The shadow Chancellor made much of this afternoon’s debate, but he had absolutely nothing to announce that would help this country and the people of this country. I believe that the measures I announced on Monday—a wide range of measures—will help people. We will continue, as a Government, to do everything we can to help our economy, to help businesses and to help people.

I believe that the people of this country, just like those in the House, will reject the postures of Conservative Members. They have no serious proposition to present, they do not know what their policies are, they are inconsistent and they are incoherent. I believe that the approach set out by our Government is the right approach, and we will see it through.

2.24 pm

Dr. Vincent Cable (Twickenham) (LD): I welcome the debate, and congratulate the Conservative shadow Chancellor, the hon. Member for Tatton (Mr. Osborne), on securing it. A three-hour debate does not really do justice to the magnitude of the problem, but we are grateful to you, Mr. Speaker, for agreeing to it.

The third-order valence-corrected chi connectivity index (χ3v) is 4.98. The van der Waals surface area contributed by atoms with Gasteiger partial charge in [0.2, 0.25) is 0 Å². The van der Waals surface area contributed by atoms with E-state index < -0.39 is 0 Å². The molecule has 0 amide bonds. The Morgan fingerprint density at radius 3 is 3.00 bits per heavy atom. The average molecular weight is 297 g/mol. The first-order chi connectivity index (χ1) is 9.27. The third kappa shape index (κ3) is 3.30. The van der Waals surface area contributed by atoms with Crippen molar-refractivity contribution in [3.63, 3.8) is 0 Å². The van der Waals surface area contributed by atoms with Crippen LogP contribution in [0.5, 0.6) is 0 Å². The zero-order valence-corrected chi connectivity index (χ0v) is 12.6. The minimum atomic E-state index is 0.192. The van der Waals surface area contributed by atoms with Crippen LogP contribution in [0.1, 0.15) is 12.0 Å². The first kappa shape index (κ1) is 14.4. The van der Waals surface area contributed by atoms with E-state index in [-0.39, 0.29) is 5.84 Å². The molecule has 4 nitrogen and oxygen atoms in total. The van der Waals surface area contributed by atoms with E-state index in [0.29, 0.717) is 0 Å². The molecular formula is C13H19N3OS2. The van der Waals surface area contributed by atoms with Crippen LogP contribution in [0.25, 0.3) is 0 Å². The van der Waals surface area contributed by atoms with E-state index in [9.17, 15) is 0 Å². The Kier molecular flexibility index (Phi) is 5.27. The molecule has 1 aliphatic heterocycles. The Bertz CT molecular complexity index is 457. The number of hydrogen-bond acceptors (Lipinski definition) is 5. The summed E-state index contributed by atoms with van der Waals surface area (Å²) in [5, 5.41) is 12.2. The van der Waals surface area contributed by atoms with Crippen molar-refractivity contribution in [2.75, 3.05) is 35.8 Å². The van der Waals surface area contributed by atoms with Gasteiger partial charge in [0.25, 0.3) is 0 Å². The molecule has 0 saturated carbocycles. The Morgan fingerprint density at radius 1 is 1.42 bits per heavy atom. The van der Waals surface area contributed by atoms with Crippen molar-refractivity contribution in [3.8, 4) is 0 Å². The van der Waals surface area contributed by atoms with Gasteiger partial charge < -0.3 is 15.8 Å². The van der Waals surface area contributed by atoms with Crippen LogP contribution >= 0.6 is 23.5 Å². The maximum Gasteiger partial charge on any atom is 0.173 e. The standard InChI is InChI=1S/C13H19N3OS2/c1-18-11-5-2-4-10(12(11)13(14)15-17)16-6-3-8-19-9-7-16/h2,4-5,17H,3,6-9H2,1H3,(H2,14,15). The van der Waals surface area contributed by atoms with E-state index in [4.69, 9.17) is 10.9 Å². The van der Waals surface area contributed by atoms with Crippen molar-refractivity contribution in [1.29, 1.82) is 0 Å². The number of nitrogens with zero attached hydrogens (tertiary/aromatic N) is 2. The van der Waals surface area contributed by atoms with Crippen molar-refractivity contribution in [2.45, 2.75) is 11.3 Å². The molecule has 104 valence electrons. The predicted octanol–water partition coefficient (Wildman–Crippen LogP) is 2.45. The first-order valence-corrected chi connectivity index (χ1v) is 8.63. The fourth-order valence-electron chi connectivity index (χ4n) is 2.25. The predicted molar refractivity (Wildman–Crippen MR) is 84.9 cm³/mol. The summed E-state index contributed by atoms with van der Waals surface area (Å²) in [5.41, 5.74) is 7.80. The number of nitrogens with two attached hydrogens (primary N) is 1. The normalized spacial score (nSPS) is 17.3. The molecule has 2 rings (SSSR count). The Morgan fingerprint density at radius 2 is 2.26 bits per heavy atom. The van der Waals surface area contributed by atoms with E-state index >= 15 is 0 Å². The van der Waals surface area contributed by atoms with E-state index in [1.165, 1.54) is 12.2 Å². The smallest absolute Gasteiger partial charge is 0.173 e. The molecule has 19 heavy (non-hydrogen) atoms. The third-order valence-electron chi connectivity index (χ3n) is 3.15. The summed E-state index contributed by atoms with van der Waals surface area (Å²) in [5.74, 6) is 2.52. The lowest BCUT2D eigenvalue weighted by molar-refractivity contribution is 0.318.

The hon. Member for Tatton made several key points with which I agree. I agree that the figures for the economy and the public finances are poor, but at the same time they are optimistic—very optimistic. It is worth noting that Mr. Robert Chote of the Institute for Fiscal Studies, whom the Chancellor has already called in aid, observed yesterday that what is being hidden here was not so much a tax bombshell—although there may be one of those—as a drastic cut in public investment over the period to 2012-13. That makes complete nonsense of the Government’s claim to be borrowing to invest.

Mr. Richard Benyon (Newbury) (Con): The hon. Gentleman will notice that page 200 of the pre-Budget Report contains a line that sounds fairly innocuous:

Does he agree that that is Treasury-speak for a very serious warning about the optimistic forecasts in relation to the length and depth of the recession that the Chancellor made on Monday?

26 Nov 2008 : Column 759

Dr. Cable: The hon. Gentleman is right, and I shall develop that point further in a few moments.